Inclusion and exclusion criteria

People with TB diagnoses, individuals with direct contact with TB patients, and ordinary people only who volunteered were included in the study. Participants who declined to participate or had cognitive impairments that prevented informed consent were excluded from the study.

Data collection

We utilized a mixed-method approach to gain a comprehensive understanding of the issue. To capture the participants’ experiences, we developed a structured questionnaire and an in-depth interview guide. Data collection was conducted by trained interviewers.

Data analysis

Descriptive statistics are used to quantify data and identify trends and patterns. We also employed thematic analysis to provide an in-depth qualitative understanding of the participants’ experiences. The Chi-squared test and logistic regression were used to identify numerous relationships that contributed to the study’s conclusions.

RESULTS

Table 1 provides insights into feelings of stigma among TB patients: Over half of TB patients expressed that internalized stigma involves self-stigmatization by feeling ashamed and afraid of being seen as contagious or different due to their illness. About 68% (42 out of 62) of participants expressed anticipated stigma involves fear of discrimination and changing the topic of conversation or avoiding discussing the disease openly. About 10% (6 out of 62) expressed enacted stigma and discrimination reporting they lacked respect from medical staff. Females were more likely than males to show both anticipated stigma by feeling different and being afraid of transmitting the disease (P = 0.045, odds ratio [OR] = 3.79) and more likely to avoid talking about their disease or changing the subject (P = 0.095, OR = 2.44). There was no significant association between gender and feeling respected by medical professionals (P = 0.172).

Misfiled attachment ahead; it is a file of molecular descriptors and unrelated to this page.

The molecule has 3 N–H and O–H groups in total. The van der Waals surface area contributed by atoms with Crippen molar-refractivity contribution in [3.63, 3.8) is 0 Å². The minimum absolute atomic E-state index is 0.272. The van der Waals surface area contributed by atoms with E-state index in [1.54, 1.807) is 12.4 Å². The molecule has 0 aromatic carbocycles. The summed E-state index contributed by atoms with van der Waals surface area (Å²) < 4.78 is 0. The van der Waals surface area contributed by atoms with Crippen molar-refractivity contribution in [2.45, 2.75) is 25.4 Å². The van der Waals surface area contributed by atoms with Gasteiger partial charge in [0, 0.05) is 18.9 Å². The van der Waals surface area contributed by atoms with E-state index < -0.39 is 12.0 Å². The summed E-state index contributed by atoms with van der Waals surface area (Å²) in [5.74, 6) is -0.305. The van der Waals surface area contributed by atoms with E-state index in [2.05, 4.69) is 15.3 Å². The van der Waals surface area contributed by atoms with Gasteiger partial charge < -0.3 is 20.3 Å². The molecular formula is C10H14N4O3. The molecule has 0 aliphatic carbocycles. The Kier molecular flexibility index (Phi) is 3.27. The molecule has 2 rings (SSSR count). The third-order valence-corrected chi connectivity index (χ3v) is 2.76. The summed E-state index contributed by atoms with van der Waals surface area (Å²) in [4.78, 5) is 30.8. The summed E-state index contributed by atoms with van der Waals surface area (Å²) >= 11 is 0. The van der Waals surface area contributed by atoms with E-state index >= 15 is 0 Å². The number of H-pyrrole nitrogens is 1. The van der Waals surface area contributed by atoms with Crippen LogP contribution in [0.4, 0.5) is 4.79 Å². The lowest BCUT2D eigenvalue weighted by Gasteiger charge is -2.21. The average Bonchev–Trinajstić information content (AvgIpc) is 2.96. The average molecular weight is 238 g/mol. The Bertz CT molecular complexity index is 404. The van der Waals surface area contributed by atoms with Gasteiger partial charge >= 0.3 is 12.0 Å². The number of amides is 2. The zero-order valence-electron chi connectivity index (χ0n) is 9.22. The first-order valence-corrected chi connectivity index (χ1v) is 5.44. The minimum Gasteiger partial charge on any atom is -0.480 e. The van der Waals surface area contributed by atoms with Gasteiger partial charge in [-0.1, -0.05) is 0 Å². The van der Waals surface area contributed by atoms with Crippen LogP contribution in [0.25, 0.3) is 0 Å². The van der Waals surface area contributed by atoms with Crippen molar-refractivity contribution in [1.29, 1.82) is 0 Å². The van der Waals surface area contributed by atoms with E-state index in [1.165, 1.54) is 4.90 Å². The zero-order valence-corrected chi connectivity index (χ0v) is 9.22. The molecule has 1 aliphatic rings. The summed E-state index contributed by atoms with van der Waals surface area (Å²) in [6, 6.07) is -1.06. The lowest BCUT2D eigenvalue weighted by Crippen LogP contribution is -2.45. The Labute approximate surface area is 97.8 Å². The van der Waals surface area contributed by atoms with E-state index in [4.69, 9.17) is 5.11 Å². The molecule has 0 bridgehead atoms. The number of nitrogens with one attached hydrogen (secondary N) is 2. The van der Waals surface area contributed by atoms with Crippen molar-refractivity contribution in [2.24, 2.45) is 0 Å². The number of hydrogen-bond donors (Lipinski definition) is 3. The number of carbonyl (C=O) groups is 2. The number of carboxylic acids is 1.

Table 1: Feelings of TB patients regarding stigma.
Parameter Value
Gender
  Male 48
  Female 14
Age
  <15 years 4
  15-24 years 24
  >24 years 34
Education Level
  Illiterate 22
  Primary 40
  Intermediate 27
  Secondary 27
  Higher Education 8
Economic Level
  Low 0
  Middle 34
  High 32
Marital Status
  Married 30
  Single 19
Do you fear transmitting the disease?
  Yes 32
  No 30
Do you talk about your illness easily?
  Yes 19
  No 42
Does medical staff treat you with respect?
  Yes 56
  No 6

TB: Tuberculosis

Table 2 examines perceptions among 57 contacts of TB patients: About 30% (17 out of 57) of contacts believed poverty caused TB. About 79% (45 out of 57) feared community infection risk. About 63% (36 out of 57) viewed patients with compassion. About 82% (47 out of 57) were willing to associate with patients. Male contacts were more likely to fear infection risks.

Table 2: Perception among contacts of TB patients.
Parameter Value
Gender
  Male 53
  Female 4
Age
  <15 years 11
  15-24 years 21
  >24 years 25
Education Level
  Illiterate 5
  Primary 51
  Intermediate 16
  Secondary 33
  Higher Education 11
Marital Status
  Married 31
  Single 25
Do you fear transmitting the disease?
  Yes 0
  No 56
What causes tuberculosis
  Poverty 5
  Wrong behaviors 18
  Divine punishment 18
  Ignorance 5
How do you view a patient with tuberculosis
  With respect 24
  With sympathy 25
  Deserves it 39
Would you associate with a patient with tuberculosis?
  Yes 1
  No, and should be isolated 32

TB: Tuberculosis

Table 3 explores the views of 61 ordinary people: About 72% (44 out of 61) of ordinary people feared infection. About 28% (17 out of 61) thought poverty caused TB. About 57% (35 out of 61) saw patients with compassion. About 74% (45 out of 61) were willing to associate with patients. Education level in the general public was strongly linked to fear of infection and opinions about whether TB patients deserve their disease. Perceptions of TB patients were strongly associated with gender and economic status. Based on the data, there may be a link between socioeconomic status and stigmatization toward TB patients.